Innovative Advanced Concepts (NIAC) is a NASA program that offers exploratory funding for technology ideas that, even if they were to succeed, would have enormous implications.
The concept of getting astronauts to Mars in 45 days is undoubtedly the one with the most untapped potential among this year's candidates. To compare, the Perseverance rover took 203 days to reach Mars.
Professor Ryan Gosse of the University of Florida calls his concept "Bimodal NTP/NEP with a Wave Rotor Topping Cycle" in a NASA blog post. NTP/NEP stands for Nuclear Thermal Propulsion/Nuclear-Electric Propulsion, two spaceflight theories that have been around for a long but might substantially reduce the time it takes people to get to Mars for any future expeditions.
Although there are scant details, Phase I grants like the one Gosse received are often lacking in details. With only $12,500, he won't have anywhere close to enough money to create a working spaceship, much less a prototype. Instead, it will provide Gosse the opportunity to advance the idea to the point where it may contend for further stages or other financial sources.
While many of the sensors aboard spacecraft have been powered by radioactive decay, they have relied on traditional chemical propulsion to propel them toward their destinations. Theoretically, switching to nuclear energy has several benefits, especially in terms of lower fuel loads.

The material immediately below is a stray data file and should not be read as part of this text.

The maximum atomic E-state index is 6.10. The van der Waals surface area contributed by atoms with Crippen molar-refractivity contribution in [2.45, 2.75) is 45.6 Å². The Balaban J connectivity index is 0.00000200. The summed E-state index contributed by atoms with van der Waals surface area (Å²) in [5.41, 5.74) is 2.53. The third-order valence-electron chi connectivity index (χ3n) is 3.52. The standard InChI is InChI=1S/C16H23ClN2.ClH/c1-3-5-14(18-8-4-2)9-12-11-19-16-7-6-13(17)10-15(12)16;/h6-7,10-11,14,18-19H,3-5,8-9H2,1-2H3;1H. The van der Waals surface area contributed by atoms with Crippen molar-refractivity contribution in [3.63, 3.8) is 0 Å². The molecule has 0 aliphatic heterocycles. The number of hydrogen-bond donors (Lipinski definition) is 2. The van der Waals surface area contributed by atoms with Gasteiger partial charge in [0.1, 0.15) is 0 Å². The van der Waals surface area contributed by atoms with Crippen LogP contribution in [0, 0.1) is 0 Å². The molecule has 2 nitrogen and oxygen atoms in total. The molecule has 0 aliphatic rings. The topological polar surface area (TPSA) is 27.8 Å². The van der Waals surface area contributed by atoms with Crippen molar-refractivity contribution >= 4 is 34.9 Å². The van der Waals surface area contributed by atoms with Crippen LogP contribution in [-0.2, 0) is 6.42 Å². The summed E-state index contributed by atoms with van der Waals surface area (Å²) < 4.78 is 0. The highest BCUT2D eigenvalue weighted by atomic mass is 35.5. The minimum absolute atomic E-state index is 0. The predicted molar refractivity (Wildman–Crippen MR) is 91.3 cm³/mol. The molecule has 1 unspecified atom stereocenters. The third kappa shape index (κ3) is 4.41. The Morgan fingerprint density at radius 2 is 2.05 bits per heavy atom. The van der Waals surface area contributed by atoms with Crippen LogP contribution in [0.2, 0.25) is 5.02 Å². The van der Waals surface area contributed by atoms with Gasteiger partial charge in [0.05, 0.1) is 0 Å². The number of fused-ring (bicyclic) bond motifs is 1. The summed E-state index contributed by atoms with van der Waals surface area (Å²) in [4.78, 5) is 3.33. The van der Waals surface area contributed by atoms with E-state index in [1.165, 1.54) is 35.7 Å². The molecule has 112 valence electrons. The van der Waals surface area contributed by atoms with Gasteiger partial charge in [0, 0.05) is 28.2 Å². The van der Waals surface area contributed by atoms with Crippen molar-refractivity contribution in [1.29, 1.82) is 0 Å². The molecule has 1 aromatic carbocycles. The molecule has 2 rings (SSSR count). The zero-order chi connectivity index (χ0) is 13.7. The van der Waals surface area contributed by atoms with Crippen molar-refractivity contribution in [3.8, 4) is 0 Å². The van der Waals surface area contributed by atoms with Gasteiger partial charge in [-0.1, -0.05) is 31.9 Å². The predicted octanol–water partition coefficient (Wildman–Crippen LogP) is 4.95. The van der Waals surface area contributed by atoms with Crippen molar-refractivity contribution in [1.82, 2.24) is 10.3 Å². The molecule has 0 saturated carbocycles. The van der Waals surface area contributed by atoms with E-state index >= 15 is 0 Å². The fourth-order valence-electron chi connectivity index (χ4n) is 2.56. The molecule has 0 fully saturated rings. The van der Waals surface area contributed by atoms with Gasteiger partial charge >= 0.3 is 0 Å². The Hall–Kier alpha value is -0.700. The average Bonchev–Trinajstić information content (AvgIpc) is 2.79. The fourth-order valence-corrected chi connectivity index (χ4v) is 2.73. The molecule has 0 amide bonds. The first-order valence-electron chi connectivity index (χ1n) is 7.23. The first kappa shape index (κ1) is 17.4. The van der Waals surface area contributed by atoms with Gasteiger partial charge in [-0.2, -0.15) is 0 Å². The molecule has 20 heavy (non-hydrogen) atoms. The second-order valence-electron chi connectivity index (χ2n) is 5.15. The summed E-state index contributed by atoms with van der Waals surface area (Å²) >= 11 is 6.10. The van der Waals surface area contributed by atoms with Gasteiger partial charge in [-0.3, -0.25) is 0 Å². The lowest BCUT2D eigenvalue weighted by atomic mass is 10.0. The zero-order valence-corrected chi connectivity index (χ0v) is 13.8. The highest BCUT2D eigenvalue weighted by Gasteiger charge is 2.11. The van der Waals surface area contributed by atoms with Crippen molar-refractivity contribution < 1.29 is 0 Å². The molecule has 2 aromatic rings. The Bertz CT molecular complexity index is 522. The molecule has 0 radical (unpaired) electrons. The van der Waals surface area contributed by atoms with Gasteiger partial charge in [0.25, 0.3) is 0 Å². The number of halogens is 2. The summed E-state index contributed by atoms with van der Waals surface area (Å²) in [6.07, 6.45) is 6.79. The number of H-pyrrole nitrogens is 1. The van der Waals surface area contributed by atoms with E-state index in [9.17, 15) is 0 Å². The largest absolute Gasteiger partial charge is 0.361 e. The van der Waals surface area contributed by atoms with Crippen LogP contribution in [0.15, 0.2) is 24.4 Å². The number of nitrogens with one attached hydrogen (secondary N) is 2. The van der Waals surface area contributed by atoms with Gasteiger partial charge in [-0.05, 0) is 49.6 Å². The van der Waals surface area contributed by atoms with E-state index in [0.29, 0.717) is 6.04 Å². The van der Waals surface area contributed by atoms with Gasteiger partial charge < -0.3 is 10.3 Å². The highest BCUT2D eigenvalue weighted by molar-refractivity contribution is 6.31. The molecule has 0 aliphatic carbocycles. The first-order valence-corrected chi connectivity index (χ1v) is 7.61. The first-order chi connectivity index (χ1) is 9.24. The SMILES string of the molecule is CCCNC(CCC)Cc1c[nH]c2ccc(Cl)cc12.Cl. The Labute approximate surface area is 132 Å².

Nuclear-Thermal Propulsion would heat a propellant, such as liquid hydrogen, until it became plasma, which would then escape out a nozzle, using Newton's third law to push the craft in the opposite direction.
Nuclear-Electric Propulsion, on the other hand, would use the reactor's energy to power an ion thruster.
Rather than viewing both technologies as rivals, Gosse believes they may be integrated using a "Wave rotor to decouple [the] reactor with motive gas" to create 1,800-4,000 seconds of specific impulse (lsp) while avoiding the mass-to-power ratio constraints that NEPs now face. Existing chemical rockets create roughly 450 seconds of lsp, so if Gosse is correct, this represents a significant advancement in what is conceivable.
The time it takes to go to Mars isn't a big deal for robotic missions, but it's probably the biggest barrier to sending people there. On missions that will likely last at least six months round trip, astronauts would have to deal with everything from radiation exposure and muscle atrophy to boredom. The mission's weight and cost would be significantly increased by simply having enough food on hand.